Here at PINT, we use Node.js not only to power some of our own internal apps, but for the apps we develop for clients, as well. In recent months, there has been a lot of buzz surrounding the new kid on the block: io.js.
What’s up with Node.js?
io.js is a fork of Node.js with the goal of an Open Governance Model. This stands in contrast to Joyent’s control over Node.js. Joyent, a cloud infrastructure organization, has done a great job in keeping a focused goal in the project. However, many argue Joyent’s stronghold hinders the fast paced development the Node community needs. The project has not even reached their v1.0 release milestone, which many attribute to being indecisive and slow to move. One of the biggest complaints against Node is the lack of urgency to update its dependencies, including its use of an older version of the V8 engine.
With much pressure from the Node.js community, Joyent established the *Node.js Advisory *(https://www.joyent.com/blog/node-js-advisory-board) back in October to:
- Try to bring more ideas to the table
- Have a committee that discusses the direction of Node.js
- Be more transparent about their decisions
While this was a step in the right direction, many in the community were still not convinced that Node.js would get the immediate attention it needed.
io.js: an alternative to Node
Enter io.js – a fork that not only is compatible with Node.js, but also looks to move fast, use the latest and greatest v8, and to be completely community driven. This isn’t a bluff either, as many of Node.js’s core contributors are heading this project.
Fast forward to today: six weeks from the initial release of io.js to the public. io.js has taken the web by storm and tons of buzz has surrounded it’s every new version release.
Joyent is in a complete scramble.
- Joyent Wants Fledgling Developers to use Node.js – And It’s willing to Pay http://readwrite.com/2015/02/03/joyent-nodejs-incubator-iojs-node-io-fork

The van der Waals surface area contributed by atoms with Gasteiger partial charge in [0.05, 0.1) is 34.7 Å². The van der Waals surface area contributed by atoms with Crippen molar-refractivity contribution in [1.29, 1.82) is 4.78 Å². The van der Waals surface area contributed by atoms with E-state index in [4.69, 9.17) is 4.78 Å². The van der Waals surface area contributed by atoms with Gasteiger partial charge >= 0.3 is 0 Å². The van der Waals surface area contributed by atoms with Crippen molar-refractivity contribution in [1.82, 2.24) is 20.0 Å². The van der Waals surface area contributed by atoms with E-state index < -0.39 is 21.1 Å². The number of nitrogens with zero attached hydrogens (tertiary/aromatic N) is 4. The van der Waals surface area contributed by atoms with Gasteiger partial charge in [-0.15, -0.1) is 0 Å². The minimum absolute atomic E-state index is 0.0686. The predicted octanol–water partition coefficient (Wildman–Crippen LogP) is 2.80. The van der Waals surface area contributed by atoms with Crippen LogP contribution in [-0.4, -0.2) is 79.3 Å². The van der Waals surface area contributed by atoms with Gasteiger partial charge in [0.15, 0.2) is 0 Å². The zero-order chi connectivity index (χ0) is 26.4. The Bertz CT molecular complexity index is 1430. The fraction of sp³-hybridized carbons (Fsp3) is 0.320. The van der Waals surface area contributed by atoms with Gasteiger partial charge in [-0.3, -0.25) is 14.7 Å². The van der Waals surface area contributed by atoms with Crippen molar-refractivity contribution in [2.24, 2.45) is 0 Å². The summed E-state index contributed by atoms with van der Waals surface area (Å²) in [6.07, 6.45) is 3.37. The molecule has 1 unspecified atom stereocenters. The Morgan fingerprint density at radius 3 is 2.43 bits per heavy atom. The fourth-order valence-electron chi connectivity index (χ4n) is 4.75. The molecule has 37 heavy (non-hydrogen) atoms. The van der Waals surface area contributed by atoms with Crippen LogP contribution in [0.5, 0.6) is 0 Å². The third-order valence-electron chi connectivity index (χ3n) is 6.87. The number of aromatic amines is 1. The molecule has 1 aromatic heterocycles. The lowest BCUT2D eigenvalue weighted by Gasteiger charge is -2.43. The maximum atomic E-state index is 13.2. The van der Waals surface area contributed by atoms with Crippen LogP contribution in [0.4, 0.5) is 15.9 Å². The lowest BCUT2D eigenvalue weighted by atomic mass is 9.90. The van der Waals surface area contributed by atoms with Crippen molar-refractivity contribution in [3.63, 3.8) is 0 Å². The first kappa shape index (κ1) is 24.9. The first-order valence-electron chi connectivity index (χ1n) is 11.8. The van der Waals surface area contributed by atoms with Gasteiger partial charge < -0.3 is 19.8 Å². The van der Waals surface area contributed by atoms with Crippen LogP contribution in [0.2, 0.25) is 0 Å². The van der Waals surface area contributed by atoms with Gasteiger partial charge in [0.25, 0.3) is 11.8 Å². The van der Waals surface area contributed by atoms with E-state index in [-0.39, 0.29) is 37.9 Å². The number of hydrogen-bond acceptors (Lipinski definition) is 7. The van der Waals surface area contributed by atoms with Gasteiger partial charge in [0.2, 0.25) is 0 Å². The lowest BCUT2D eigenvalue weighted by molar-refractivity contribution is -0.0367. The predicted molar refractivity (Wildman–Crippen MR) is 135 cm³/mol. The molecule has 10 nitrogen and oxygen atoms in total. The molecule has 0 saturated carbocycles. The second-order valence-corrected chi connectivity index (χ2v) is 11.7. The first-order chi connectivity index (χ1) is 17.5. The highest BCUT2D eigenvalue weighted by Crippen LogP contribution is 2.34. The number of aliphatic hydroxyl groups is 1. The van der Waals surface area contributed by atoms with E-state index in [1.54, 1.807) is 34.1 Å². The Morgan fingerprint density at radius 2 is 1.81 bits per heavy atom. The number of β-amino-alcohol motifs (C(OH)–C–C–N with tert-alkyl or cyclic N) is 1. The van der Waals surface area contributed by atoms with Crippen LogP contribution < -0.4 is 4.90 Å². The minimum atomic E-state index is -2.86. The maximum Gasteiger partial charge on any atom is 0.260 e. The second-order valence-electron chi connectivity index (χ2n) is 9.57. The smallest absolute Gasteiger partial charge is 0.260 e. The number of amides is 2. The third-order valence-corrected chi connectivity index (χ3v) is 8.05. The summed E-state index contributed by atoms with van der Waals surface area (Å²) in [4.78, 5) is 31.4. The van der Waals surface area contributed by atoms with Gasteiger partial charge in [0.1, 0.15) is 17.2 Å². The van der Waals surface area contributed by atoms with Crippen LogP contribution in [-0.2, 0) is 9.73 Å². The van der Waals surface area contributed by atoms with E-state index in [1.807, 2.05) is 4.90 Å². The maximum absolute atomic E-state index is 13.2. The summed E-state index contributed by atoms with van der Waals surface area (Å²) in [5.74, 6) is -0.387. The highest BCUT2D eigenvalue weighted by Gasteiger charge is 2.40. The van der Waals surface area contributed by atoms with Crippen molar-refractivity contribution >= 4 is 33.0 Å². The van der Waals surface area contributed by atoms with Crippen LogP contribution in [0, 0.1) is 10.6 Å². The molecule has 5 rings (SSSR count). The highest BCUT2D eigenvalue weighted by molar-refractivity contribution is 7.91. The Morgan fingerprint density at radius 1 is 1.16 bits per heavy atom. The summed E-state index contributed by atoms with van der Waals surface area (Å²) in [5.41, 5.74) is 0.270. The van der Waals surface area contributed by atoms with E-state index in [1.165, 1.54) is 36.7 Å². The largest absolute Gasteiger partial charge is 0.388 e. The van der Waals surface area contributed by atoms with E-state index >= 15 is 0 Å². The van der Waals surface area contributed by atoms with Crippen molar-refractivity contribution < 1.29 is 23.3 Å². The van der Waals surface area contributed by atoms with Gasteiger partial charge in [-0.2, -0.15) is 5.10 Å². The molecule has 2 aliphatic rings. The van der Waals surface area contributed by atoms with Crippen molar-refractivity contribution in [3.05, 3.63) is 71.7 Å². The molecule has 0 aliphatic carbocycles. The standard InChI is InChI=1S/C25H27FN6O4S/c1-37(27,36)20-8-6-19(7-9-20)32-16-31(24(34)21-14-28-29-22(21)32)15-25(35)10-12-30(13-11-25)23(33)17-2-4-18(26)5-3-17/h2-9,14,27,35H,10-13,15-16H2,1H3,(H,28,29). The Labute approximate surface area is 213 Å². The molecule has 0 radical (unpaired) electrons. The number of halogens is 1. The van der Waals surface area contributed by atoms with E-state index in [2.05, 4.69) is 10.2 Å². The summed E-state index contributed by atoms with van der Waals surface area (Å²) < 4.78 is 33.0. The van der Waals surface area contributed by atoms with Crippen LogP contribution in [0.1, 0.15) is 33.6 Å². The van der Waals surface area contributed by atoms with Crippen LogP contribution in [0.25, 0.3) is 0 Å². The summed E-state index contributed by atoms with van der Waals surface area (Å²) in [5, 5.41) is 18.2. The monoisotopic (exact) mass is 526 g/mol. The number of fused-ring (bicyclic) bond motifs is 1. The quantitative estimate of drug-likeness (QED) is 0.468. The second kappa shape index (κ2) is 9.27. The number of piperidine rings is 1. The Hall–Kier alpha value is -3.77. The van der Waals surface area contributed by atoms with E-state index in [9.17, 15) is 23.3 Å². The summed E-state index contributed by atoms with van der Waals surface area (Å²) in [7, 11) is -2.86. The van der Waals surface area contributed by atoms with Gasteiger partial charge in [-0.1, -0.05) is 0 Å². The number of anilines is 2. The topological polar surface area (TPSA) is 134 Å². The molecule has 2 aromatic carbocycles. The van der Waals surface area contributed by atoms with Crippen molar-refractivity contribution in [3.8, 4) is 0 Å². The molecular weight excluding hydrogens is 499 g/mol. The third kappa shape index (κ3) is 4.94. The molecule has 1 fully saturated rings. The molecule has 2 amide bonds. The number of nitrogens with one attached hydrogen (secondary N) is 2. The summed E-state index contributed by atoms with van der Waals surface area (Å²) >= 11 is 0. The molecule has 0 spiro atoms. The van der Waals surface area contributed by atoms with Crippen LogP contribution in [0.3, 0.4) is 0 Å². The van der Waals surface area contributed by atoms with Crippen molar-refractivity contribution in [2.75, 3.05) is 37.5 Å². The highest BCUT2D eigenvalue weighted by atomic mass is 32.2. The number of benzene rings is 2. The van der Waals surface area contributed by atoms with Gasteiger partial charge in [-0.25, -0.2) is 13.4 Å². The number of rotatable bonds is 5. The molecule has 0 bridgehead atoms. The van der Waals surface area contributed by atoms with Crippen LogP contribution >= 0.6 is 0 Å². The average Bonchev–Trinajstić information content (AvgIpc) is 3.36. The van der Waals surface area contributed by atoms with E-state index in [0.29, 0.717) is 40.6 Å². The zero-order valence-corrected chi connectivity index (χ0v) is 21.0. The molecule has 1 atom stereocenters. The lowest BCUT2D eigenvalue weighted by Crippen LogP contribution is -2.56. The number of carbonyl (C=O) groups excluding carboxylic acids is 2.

- Joyent Moves to Establish Node.js Foundation – https://www.joyent.com/about/press/joyent-moves-to-establish-nodejs-foundation
With many developers looking to make the switch to io.js, Joyent seems to be trying to bring the communities back together before a schism forms. Without speculating too much on which side is winning, we can agree that io.js has given Joyent the push it needs to take the advancement of Node.js a little more seriously, and to let the developer community have a bigger say in the decisions.
io.js isn’t an experimental technology but one that can be used in production today. A couple major players including GitHub’s Atom Editor and NW.js (formally known as node-webkit, a native app wrapper) have recently switched over to io.js. Even heroku is getting in on the action : https://twitter.com/HunterLoftis/status/555234067520565249 .
Since we’re talking about forks of Node.js, remember JXCore? A promising multithreading fork of Node.js that not only seems to work faster but can be compiled into an executable? Neither do we, but that begs an interesting argument : Is all of this hype towards io.js a fad or a political struggle?